NDP calls for independent review of Saskatchewan Party’s wildfire response
Watch above: The majority of northern Saskatchewan evacuees will be back in their own homes this week as the wildfire situation calms. Wendy Winiewski tells us this gives the NDP fire under its feet to call for a full inquiry into firefighting efforts.
SASKATOON – Did the province respond to the northern Saskatchewan wildfire crisis quickly enough and with enough resources? It’s a question the NDP wants answered.
“What I’m calling for is an independent inquiry to ask the questions that northerners and people in the province have been asking,” said NDP Leader Cam Broten.
Considered the largest wildfire crisis in recent history, a lightning storm on June 25 turned areas of northern Saskatchewan into infernos.
Losing ground, the province called on Canada’s military on July 4. By July 8, soldiers began deploying to help battle more than 100 raging fires, more than a quarter of which were considered out of control.
“We have to ask the questions. You know, what actions could have or should have taken place,” questioned Broten.
Critical of the provincial response, Broten believes more could have been done.
“What resources would have assisted in preventing fires from merging the way they did and presenting such a dangerous threat to communities? We have to look at the question of budget, we have to look at the question of firefighting policies,” he said.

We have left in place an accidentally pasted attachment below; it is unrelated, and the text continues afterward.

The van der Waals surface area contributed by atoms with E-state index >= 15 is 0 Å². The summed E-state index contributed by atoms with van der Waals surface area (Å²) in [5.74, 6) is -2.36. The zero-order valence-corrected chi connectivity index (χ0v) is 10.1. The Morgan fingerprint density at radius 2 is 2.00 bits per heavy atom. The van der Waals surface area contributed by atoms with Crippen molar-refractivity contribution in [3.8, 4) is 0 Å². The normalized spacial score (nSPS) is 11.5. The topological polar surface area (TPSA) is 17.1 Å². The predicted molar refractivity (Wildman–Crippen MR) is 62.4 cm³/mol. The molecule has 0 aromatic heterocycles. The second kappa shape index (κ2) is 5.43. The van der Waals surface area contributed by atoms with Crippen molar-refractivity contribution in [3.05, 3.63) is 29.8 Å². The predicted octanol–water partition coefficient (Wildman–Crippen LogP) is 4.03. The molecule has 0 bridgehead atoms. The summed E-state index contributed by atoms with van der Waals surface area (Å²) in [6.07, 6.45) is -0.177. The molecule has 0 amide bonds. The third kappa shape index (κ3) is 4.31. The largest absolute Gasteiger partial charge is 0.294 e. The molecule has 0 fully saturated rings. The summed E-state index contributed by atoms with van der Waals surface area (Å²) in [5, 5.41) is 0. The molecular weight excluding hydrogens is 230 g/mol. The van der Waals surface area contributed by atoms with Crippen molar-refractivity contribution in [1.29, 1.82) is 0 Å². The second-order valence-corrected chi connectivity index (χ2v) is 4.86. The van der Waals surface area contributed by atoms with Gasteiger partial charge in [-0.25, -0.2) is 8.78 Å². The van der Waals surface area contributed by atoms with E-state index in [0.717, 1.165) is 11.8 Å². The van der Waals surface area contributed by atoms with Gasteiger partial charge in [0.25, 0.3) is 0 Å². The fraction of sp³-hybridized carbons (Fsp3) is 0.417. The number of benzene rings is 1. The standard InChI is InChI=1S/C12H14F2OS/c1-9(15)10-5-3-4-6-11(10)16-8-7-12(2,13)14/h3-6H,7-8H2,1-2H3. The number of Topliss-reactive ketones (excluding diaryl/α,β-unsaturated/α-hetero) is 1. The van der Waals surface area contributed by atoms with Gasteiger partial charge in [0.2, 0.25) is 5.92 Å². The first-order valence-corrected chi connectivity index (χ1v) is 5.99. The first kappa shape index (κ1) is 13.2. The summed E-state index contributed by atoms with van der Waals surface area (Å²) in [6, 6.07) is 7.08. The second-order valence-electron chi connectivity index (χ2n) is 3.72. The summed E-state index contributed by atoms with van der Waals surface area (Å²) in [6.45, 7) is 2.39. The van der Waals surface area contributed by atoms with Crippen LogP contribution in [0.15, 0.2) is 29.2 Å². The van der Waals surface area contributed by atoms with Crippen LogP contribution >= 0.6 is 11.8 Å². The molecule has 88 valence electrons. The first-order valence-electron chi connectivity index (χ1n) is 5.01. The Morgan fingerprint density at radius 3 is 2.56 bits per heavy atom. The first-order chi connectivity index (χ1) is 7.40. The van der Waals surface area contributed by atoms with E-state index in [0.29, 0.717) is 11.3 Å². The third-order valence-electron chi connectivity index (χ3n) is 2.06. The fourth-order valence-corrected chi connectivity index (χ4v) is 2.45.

Aside from an independent inquiry, Broten is also pushing for immediate action on four key points:
- A joint strategy with northern leaders, the Federation of Saskatchewan Indian Nations, tribal councils, First Nations and the Metis Nation-Saskatchewan to hire and train many more firefighters;
- A formalized partnership for First Nations to be involved in providing shelters and other vital services during future evacuations;
- An improved communications protocol to ensure accurate, timely information is available to community leaders, including local MLAs, and all evacuees;
- Adjustments to the Provincial Disaster Assistance Program (PDAP) to make it as responsive and fair as possible for those affected by forest fires. In Manitoba, for example, the disaster assistance program includes a provision for trappers’ cabins.
According to the provincial government, it will conduct a review as it does any time there is an emergency situation. The most recent review came after provincial flood disasters.
“We reviewed, we made improvements to processes, it was open and transparent and I see something similar happening in this case,” said Government Relations Minister and Minister of Aboriginal Affairs Jim Reiter, adding the wildfire response review is likely to be conducted similarly.
In 2007, $84.5 million was budgeted for wildfire management. By 2015, the budget has declined to $56 million.
According to Reiter, the budget had no impact on response.
“A budget by its very nature is a best estimate of the amount of money you’ll spend in a given year,” said Reiter.
“The premier said from day one, we’re going to protect people and property, we’re going to call in all the resources we need, all the resources that we can find available and we’ll worry about paying for it later.”
The NDP is critical of related cuts such as a move to reduce forest firefighting teams to four members from five in 2012. In 2013, human operated fire spotting towers were replaced with cameras. The NDP criticizes the move but the province maintains it was the right decision.
“If it was people in the towers they would have had to have been evacuated and the cameras were still there working, able to see through smoke,” said Reiter.
Currently, 95 wildfires continue burning and 13 are not contained.
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